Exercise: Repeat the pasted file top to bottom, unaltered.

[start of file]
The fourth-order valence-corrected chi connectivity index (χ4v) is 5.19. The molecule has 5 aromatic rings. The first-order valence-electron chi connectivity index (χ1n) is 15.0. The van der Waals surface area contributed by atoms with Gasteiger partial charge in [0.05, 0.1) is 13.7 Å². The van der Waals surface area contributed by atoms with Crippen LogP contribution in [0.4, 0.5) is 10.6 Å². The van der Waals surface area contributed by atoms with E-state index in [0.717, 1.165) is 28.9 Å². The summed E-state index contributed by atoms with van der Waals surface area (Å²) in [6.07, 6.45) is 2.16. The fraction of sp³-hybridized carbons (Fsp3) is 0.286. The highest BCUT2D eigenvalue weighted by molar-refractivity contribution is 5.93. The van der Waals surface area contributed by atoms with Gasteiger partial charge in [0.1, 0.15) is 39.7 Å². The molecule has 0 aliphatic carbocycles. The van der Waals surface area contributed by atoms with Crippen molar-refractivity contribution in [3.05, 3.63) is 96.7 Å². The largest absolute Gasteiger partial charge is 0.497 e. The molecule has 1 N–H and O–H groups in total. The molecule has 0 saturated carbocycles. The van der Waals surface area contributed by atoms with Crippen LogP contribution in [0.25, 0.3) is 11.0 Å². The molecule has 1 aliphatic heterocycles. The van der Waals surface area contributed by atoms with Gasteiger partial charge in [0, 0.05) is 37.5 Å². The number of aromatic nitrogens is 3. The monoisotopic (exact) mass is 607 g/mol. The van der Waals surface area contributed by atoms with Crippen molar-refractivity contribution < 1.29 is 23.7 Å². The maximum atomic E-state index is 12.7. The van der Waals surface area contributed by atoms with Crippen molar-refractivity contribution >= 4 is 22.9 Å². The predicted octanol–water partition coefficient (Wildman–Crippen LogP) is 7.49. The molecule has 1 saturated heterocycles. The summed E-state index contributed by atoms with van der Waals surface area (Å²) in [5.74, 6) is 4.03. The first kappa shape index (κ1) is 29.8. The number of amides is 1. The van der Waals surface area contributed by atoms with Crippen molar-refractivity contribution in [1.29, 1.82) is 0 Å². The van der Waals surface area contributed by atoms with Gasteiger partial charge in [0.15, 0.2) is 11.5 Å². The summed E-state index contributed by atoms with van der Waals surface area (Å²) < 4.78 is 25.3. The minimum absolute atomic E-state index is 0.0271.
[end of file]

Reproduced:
The fourth-order valence-corrected chi connectivity index (χ4v) is 5.19. The molecule has 5 aromatic rings. The first-order valence-electron chi connectivity index (χ1n) is 15.0. The van der Waals surface area contributed by atoms with Gasteiger partial charge in [0.05, 0.1) is 13.7 Å². The van der Waals surface area contributed by atoms with Crippen LogP contribution in [0.4, 0.5) is 10.6 Å². The van der Waals surface area contributed by atoms with E-state index in [0.717, 1.165) is 28.9 Å². The summed E-state index contributed by atoms with van der Waals surface area (Å²) in [6.07, 6.45) is 2.16. The fraction of sp³-hybridized carbons (Fsp3) is 0.286. The highest BCUT2D eigenvalue weighted by molar-refractivity contribution is 5.93. The van der Waals surface area contributed by atoms with Gasteiger partial charge in [0.1, 0.15) is 39.7 Å². The molecule has 0 aliphatic carbocycles. The van der Waals surface area contributed by atoms with Crippen molar-refractivity contribution in [3.05, 3.63) is 96.7 Å². The largest absolute Gasteiger partial charge is 0.497 e. The molecule has 1 N–H and O–H groups in total. The molecule has 0 saturated carbocycles. The van der Waals surface area contributed by atoms with Crippen LogP contribution in [0.25, 0.3) is 11.0 Å². The molecule has 1 aliphatic heterocycles. The van der Waals surface area contributed by atoms with Gasteiger partial charge in [0, 0.05) is 37.5 Å². The number of aromatic nitrogens is 3. The monoisotopic (exact) mass is 607 g/mol. The van der Waals surface area contributed by atoms with Crippen molar-refractivity contribution < 1.29 is 23.7 Å². The maximum atomic E-state index is 12.7. The van der Waals surface area contributed by atoms with Crippen molar-refractivity contribution >= 4 is 22.9 Å². The predicted octanol–water partition coefficient (Wildman–Crippen LogP) is 7.49. The molecule has 1 saturated heterocycles. The summed E-state index contributed by atoms with van der Waals surface area (Å²) in [5.74, 6) is 4.03. The first kappa shape index (κ1) is 29.8. The number of amides is 1. The van der Waals surface area contributed by atoms with Crippen molar-refractivity contribution in [1.29, 1.82) is 0 Å². The van der Waals surface area contributed by atoms with Gasteiger partial charge in [0.15, 0.2) is 11.5 Å². The summed E-state index contributed by atoms with van der Waals surface area (Å²) < 4.78 is 25.3. The minimum absolute atomic E-state index is 0.0271.